It's a transportation manager's worst nightmare. You've got a fleet of buses that need replacing but a budget that won't buy you one, a shortage of several drivers with no new prospects, a disgruntled dispatcher and two mechanics who won't work until they receive pay raises — all this while Timmy the Tormentor's mom is on the phone line arguing her little precious' innocence! The new school year is just starting. How do you feel?
Many transportation managers face their days with a certain level of bullheadedness. The job has to get done whether you feel up to it or not, so what's the big fuss? Oftentimes this dismissive posturing works well to propel one through the daily grind, but at what price? What's behind those sleepless nights, the attention deficits, mood swings and the frequent, unexplainable aches in your back and shoulders? You recognize it right away in your staff — alcohol or drug abuse, chronic fatigue, anti-social behavior, but what about when it's happening to you? Transportation managers must learn to recognize their own stress and deal with it accordingly.
Our bodies react to changes in our environments. Those changes, especially when unexpected, cause stress. Having to adjust or respond to events causes stress. Experiencing certain types of stress is normal. It's our body's way of signaling danger or the need to be alert. But when certain types of stress occur, it can be damaging, both physically and mentally.
Stress is common like hunger and headaches, and the causes vary significantly. Death, traffic and crowds are frequent contributors just like marriages, births and deadlines. The key is knowing how to direct, reduce or prevent stress. This becomes a challenge when the source is unknown, but more often than not we know the source — we simply deem it unavoidable or unalterable. Look out for stressful situations like the following in the 2004-05 school year.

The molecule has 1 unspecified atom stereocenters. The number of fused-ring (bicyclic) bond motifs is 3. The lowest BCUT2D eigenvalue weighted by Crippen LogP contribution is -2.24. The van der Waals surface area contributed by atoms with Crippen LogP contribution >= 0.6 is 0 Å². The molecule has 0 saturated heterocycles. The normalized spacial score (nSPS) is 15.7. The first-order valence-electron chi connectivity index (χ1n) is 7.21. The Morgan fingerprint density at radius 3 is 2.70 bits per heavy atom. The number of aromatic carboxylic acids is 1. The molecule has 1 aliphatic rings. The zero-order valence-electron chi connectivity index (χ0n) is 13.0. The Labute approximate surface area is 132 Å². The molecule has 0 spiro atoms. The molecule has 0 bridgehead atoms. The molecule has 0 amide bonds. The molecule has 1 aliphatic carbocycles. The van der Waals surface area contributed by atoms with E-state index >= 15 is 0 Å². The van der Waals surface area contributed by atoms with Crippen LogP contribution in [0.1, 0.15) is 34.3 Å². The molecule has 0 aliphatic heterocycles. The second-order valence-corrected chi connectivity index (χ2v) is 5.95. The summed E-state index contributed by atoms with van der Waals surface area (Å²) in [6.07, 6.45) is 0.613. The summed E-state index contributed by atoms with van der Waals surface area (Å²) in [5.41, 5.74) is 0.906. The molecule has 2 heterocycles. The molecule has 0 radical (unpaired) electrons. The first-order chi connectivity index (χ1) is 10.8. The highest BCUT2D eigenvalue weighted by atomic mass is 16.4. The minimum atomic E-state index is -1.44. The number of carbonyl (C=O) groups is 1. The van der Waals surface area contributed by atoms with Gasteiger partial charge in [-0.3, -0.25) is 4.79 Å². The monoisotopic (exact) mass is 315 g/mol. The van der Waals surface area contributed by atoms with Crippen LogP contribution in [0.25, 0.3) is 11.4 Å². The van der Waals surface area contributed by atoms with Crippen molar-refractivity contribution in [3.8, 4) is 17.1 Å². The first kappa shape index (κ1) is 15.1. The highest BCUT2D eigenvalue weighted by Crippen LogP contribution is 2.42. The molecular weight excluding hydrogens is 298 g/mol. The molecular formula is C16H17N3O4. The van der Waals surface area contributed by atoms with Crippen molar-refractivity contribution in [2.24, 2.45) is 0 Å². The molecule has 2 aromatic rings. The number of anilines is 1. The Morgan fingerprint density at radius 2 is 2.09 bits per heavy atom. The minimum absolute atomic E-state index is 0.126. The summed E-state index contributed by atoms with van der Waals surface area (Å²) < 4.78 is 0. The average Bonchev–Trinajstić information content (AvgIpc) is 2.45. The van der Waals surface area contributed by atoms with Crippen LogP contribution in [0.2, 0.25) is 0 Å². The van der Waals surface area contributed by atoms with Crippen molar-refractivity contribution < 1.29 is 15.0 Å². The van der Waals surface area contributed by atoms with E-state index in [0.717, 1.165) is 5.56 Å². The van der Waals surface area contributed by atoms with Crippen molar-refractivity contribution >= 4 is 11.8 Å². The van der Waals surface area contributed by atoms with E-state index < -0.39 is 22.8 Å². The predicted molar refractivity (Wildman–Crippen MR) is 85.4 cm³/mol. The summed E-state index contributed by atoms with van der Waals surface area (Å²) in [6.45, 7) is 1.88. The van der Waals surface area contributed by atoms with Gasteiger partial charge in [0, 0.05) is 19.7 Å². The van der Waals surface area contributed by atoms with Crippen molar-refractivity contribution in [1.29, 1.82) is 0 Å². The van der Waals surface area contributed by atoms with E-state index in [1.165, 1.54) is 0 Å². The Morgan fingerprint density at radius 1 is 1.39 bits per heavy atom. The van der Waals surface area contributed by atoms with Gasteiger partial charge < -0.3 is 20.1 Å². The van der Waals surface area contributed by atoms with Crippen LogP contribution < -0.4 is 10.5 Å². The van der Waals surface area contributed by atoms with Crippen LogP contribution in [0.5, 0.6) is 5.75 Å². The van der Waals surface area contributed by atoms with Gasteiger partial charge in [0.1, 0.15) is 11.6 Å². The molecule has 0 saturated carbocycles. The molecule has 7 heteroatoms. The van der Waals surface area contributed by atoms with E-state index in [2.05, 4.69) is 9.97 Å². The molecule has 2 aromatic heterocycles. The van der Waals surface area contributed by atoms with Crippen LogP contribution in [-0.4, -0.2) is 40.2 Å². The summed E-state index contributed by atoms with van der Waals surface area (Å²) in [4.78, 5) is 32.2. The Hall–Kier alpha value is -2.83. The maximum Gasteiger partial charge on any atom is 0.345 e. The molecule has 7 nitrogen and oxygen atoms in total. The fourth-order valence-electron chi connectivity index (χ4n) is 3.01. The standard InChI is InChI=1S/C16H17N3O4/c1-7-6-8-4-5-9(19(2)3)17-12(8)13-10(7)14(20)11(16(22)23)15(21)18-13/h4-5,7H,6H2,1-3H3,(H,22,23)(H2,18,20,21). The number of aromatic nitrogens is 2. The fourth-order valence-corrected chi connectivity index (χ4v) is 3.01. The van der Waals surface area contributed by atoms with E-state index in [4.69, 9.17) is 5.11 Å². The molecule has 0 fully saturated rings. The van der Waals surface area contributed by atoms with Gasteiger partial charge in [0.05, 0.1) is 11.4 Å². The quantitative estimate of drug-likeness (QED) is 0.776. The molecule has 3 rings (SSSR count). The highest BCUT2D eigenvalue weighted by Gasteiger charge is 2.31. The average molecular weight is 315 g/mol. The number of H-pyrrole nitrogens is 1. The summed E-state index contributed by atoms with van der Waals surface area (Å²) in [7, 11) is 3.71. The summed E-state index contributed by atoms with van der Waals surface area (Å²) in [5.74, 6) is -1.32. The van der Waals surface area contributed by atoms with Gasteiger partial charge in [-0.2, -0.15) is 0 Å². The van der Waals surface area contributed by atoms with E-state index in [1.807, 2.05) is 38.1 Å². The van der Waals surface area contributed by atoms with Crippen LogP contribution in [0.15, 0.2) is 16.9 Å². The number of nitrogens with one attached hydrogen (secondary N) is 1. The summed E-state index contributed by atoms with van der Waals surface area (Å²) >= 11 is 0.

Weather the storm
Challenges abound in pupil transportation. Some are controllable, some aren't. But few can rankle a transportation director's nerves like inclement weather. Biting temperatures or heavy precipitation can cause cancellations or make it nearly impossible to safely transport students to school.
"Day-to-day pressures like dealing with staff, drivers, kids and angry parents don't really get to me like the weather does," says Greg Liedl, transportation director at Bemidji (Minn.) School District.
Minnesota temperatures can drop well below zero, without wind chill, which causes stress to both the human body and to school buses. It's up to Liedl to determine if the conditions can be weathered. He's awake at 3:30 a.m. and in contact with farmers to the north and south to gauge the severity of the cold.
"It's stressful because now you're deciding if there's school or not," says Liedl. The extreme temperatures can persist for days, but shutting the schools down too often can cause a different kind of storm. "You can't cancel too many days or you'll be into June trying to make them up."
Fourteen-hour days are common when the temperatures plummet, says Liedl. But the long days are necessary to ensure the safety of the students he transports.
"It's not the chill factor, it's the ice," he says. "It's when you apply the brakes and the bus just keeps moving."